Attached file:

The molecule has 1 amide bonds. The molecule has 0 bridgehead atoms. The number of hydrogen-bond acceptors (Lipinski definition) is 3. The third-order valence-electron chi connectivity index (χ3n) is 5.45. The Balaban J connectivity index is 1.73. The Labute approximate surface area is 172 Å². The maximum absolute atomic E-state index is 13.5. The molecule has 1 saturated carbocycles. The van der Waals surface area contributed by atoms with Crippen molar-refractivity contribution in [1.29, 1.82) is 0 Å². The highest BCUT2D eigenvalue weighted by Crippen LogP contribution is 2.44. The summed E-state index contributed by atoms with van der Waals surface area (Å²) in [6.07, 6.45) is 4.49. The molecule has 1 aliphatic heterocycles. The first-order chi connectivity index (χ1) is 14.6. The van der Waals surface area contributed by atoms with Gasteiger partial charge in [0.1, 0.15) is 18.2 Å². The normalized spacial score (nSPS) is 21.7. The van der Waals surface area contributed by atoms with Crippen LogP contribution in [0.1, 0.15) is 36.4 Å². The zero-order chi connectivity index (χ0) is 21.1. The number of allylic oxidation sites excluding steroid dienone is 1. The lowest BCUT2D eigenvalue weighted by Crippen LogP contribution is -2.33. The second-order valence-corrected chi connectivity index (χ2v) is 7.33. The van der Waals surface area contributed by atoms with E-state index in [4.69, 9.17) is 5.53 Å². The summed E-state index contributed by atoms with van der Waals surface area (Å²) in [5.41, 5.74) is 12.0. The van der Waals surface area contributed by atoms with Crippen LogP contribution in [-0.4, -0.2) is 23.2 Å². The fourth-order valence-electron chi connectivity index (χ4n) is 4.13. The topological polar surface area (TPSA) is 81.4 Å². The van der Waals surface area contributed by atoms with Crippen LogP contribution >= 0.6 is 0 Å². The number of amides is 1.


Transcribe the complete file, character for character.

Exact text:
The molecule has 1 amide bonds. The molecule has 0 bridgehead atoms. The number of hydrogen-bond acceptors (Lipinski definition) is 3. The third-order valence-electron chi connectivity index (χ3n) is 5.45. The Balaban J connectivity index is 1.73. The Labute approximate surface area is 172 Å². The maximum absolute atomic E-state index is 13.5. The molecule has 1 saturated carbocycles. The van der Waals surface area contributed by atoms with Crippen molar-refractivity contribution in [1.29, 1.82) is 0 Å². The highest BCUT2D eigenvalue weighted by Crippen LogP contribution is 2.44. The summed E-state index contributed by atoms with van der Waals surface area (Å²) in [6.07, 6.45) is 4.49. The molecule has 1 aliphatic heterocycles. The first-order chi connectivity index (χ1) is 14.6. The van der Waals surface area contributed by atoms with Gasteiger partial charge in [0.1, 0.15) is 18.2 Å². The normalized spacial score (nSPS) is 21.7. The van der Waals surface area contributed by atoms with Crippen LogP contribution in [0.1, 0.15) is 36.4 Å². The zero-order chi connectivity index (χ0) is 21.1. The number of allylic oxidation sites excluding steroid dienone is 1. The lowest BCUT2D eigenvalue weighted by Crippen LogP contribution is -2.33. The second-order valence-corrected chi connectivity index (χ2v) is 7.33. The van der Waals surface area contributed by atoms with E-state index in [4.69, 9.17) is 5.53 Å². The summed E-state index contributed by atoms with van der Waals surface area (Å²) in [5.41, 5.74) is 12.0. The van der Waals surface area contributed by atoms with Crippen LogP contribution in [-0.4, -0.2) is 23.2 Å². The fourth-order valence-electron chi connectivity index (χ4n) is 4.13. The topological polar surface area (TPSA) is 81.4 Å². The van der Waals surface area contributed by atoms with Crippen LogP contribution >= 0.6 is 0 Å². The number of amides is 1.